Are you looking to start your own company at some point in your life? Without a doubt, achieving this task is hard. But starting a company without the right skillset is almost impossible. That’s why there are so many business schools and online entrepreneurship courses out there.
In fact, according to 2017 The Kauffman Startup Activity report, the rate of new entrepreneurs, or the percent of people who started their business in the U.S, has increased markedly since 2014. Specifically, 330 persons out of 100,000 opened their gigs, which translated to 550,000 new entrepreneurs every month.
Here are the complete data.
Just think about it: 550,000 new people start their businesses every month! Great, right? Unfortunately, many of these businesses will fail. Forbes, for example, Forbes states that 20 percent of small businesses fail in their first year and 50 percent fail within five years.
Undoubtedly, there’s a great risk involved in starting a new company, but you can minimize it substantially if you possess and apply effectively a number of specific skills. So what is needed to start a small business? This article will review the ones in the following list:
- Time Management
- Sustained Networking
Let’s now review each of them.
#1 Time Management
When you’re a leader of your business, there’s going to be a lot of demands of your time. Even if you’re a part-time entrepreneur, employees are going to need you to assist and answer their questions. Investors are going to want to talk to you about the way the business is going and how you spend their money. Customers are going to need you to help them with their question regarding your products/services.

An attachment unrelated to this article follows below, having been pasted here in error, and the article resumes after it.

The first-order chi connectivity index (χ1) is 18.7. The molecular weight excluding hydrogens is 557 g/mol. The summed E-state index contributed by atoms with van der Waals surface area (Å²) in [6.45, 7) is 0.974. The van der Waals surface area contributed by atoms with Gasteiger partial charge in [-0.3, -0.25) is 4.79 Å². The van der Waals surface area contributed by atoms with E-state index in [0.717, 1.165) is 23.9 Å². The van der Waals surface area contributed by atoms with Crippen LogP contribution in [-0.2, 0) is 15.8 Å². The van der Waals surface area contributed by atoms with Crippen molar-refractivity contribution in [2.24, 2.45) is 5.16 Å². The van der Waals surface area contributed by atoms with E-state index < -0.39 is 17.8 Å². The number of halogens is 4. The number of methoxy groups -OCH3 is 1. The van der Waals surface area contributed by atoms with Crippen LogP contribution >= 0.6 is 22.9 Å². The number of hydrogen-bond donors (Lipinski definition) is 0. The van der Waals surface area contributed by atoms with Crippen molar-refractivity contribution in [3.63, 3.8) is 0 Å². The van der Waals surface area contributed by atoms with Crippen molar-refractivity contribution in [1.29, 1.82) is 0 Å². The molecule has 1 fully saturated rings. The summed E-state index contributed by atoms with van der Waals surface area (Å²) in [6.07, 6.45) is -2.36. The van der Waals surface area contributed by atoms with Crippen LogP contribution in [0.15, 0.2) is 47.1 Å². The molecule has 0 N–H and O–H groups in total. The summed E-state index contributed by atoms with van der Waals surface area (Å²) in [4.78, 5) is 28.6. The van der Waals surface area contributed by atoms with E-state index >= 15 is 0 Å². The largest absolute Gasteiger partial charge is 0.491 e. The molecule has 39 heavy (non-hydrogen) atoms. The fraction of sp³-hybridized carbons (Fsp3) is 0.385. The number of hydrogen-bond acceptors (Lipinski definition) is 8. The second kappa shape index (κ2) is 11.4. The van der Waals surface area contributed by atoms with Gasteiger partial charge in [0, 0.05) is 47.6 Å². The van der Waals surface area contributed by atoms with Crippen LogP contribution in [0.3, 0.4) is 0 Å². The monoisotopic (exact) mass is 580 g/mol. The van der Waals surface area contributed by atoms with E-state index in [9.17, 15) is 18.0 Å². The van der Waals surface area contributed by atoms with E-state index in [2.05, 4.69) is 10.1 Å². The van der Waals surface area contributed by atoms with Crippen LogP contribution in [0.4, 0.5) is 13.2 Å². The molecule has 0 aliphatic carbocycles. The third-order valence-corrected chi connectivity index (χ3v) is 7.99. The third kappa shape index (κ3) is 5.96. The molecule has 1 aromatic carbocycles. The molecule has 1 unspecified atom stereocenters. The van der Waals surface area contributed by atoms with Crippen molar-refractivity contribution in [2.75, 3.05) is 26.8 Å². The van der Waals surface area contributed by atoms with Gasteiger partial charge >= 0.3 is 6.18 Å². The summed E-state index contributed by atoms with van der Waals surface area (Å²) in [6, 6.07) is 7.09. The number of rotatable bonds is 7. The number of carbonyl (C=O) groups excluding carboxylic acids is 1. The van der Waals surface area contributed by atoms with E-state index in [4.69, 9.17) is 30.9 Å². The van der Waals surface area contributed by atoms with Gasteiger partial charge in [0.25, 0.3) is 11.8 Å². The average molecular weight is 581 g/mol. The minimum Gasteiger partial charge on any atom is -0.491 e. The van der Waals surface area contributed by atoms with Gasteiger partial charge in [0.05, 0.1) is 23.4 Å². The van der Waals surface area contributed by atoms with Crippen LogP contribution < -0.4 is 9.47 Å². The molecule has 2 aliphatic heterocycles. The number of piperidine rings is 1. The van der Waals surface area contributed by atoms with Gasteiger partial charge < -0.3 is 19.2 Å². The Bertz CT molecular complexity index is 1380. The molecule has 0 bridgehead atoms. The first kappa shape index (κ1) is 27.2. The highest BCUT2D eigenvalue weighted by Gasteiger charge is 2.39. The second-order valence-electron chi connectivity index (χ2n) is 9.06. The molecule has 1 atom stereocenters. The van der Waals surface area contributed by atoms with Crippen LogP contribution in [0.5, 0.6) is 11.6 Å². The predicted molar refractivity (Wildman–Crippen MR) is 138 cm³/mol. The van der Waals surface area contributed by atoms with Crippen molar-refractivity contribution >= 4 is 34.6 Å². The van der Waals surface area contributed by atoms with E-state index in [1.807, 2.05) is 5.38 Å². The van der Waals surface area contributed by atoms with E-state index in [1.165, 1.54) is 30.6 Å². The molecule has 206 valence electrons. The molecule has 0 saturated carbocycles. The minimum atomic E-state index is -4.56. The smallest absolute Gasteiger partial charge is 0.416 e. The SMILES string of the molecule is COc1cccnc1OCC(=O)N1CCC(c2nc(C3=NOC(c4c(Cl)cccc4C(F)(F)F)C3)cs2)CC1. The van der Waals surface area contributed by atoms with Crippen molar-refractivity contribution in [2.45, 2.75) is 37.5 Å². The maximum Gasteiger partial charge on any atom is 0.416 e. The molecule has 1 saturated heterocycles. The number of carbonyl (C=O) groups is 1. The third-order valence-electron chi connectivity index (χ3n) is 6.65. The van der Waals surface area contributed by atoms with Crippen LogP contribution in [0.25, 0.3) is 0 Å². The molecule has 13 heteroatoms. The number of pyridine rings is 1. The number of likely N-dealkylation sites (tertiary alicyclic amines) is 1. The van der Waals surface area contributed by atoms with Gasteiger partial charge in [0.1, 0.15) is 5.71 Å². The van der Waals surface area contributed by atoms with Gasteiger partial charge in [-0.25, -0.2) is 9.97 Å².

In other words, you’ll quickly realize that superb time management is one of the most important skills needed to be an entrepreneur because you’ll spend a lot of time doing things that aren’t directly related to a long-term success of your business. If you don’t know how to effectively manage your time, chances are high that you’ll end up overwhelmed with your job and eventually burned out.
Many beginner entrepreneurs who lack knowledge about how to run own business make a mistake by thinking that leadership is about being nice and making the lives of other people easier. While it’s certainly important to be compassionate, being a leader means so much more, like stepping out of your comfort zone every day for the sake of advancing your business, and challenging people to reach new heights.
People used to think that leaders are born, but recent studies suggest that leadership is something that you can learn and get good at. That’s why a lot of people are taking both online and traditional leadership classes.
If you want to check out what’s available, leadership courses from Coursera and Udemy are a great option.
Business is an ever-changing field, so and you’ll understand that from the early days of your company. Many new entrepreneurs make a mistake by staying too attached to their original vision of their business and expectations they had before they launched. As a result, they resist changes that potentially could make their startups more adapted to the business landscape.
A constant reinvention and adaptation are basic skills for entrepreneurs, according to the best ones. For example, here’s Richard Branson’s rule for embracing change, taken from Virgin’s website:
"Every success story is a tale of constant adaptation, revision and change. A company that stands still will soon be forgotten. Trying to provoke positive change is a principle we've embedded across the Virgin family."